Well, we’ve made it through the 2019 – 2020 school year!
We’ve put in the time to create a whole new world for our students, building the airplane while flying it.
What will happen this summer? We attended a cattle show this past weekend with no one allowed but exhibitors. That’s all fine and good unless the exhibitors and their families are practicing social distancing (which most were not). No masks in the gas station on the way home, no masks in the home/garden store I was in today. I don’t think we’ll be at school in the fall, we aren’t taking things seriously, but that’s just my opinion.
Tonight, our #IAedchat was about social-emotional learning, and the last question was:
How can we help students develop hope, especially marginalized students who have been disproportionately impacted through systems of oppression and racism?
My response to this question:
For me, communication is key. And more so right now, education. I living where I live (2% minority population in our school at best), I need to have a voice. How can I do that when there are things I just don’t understand?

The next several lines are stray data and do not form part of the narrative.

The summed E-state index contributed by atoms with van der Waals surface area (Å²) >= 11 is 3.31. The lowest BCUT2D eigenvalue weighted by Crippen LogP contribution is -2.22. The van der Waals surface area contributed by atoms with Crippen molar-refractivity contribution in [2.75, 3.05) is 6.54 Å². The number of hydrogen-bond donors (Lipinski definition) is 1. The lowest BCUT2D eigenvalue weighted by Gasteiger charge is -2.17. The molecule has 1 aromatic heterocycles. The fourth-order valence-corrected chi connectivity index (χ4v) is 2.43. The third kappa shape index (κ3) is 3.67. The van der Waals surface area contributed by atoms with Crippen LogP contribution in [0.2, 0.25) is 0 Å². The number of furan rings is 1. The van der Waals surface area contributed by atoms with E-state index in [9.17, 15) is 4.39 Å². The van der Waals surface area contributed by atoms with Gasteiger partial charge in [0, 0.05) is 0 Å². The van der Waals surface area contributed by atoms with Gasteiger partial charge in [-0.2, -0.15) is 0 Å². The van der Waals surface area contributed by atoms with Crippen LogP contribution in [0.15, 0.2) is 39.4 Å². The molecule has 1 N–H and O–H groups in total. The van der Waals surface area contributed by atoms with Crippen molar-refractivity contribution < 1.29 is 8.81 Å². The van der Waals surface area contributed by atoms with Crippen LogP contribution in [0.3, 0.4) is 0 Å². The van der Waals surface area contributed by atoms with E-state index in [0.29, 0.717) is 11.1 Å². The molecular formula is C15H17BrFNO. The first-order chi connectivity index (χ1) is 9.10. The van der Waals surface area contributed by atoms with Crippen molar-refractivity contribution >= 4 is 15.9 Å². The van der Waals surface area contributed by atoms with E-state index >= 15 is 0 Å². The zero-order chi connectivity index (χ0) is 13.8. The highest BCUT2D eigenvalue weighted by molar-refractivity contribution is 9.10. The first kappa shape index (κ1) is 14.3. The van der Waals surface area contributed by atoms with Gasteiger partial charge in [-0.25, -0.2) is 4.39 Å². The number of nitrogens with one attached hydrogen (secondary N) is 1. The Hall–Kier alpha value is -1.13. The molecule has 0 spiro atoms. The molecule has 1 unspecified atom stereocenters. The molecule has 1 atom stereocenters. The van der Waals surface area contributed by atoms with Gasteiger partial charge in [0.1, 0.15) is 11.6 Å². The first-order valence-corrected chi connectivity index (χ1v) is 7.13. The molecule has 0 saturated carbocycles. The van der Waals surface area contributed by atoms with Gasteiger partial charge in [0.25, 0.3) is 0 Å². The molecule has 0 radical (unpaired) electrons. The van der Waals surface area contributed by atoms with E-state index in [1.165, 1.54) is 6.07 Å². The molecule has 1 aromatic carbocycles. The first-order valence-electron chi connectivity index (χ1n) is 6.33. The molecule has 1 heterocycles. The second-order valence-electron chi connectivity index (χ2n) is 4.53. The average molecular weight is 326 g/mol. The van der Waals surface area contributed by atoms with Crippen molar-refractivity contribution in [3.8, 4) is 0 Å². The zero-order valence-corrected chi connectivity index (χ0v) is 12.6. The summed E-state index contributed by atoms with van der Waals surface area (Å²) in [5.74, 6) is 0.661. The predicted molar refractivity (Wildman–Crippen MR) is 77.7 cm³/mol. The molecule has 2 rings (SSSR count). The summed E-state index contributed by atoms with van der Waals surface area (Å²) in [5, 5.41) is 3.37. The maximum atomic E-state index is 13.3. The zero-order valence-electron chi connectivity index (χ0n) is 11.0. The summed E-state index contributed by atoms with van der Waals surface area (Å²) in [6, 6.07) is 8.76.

So, my readers, help me out here. I’m looking for blogs, books, articles, Twitter users, Facebook groups, whatever you’ve got about social justice, racial justice, anti-racism, all of it. The social-emotional learning I can get. The protests right now, I feel like a new teacher, brand freakin’ new. I need to be a better teacher of this social and racial justice, but teaching in a basically white district, a white county (96% white), and a white state (91% white), I’m pretty well clueless. It’s hard to ask for help, but I know it’s something I need, right now.
Any help you can give is greatly appreciated.
June 1, 2020 at 6:33 am
Our district started a program called Yes! two years ago that is a systemic approach to help kids accept diversity. Here is a link to one of the presenters. He is very inspiring. https://www.cascadianow.org/new-wilderness-project-nw. His Dad is also an advocate for teaching diversity-Gary Howard. He wrote a book, “We Can’t Teach What We Don’t Know,” which I would also recommend. Also, look into “The Human Library Organization.” A book I have used with good results is, “Being the Change: Lessons and Strategies to Teach Social Comprehension
by Sara K. Ahmed :” Thanks for making yourself vulnerable. I think that’s what it is going to take to make any kind of difference. I’m looking forward to hearing how your instruction in this area proceeds.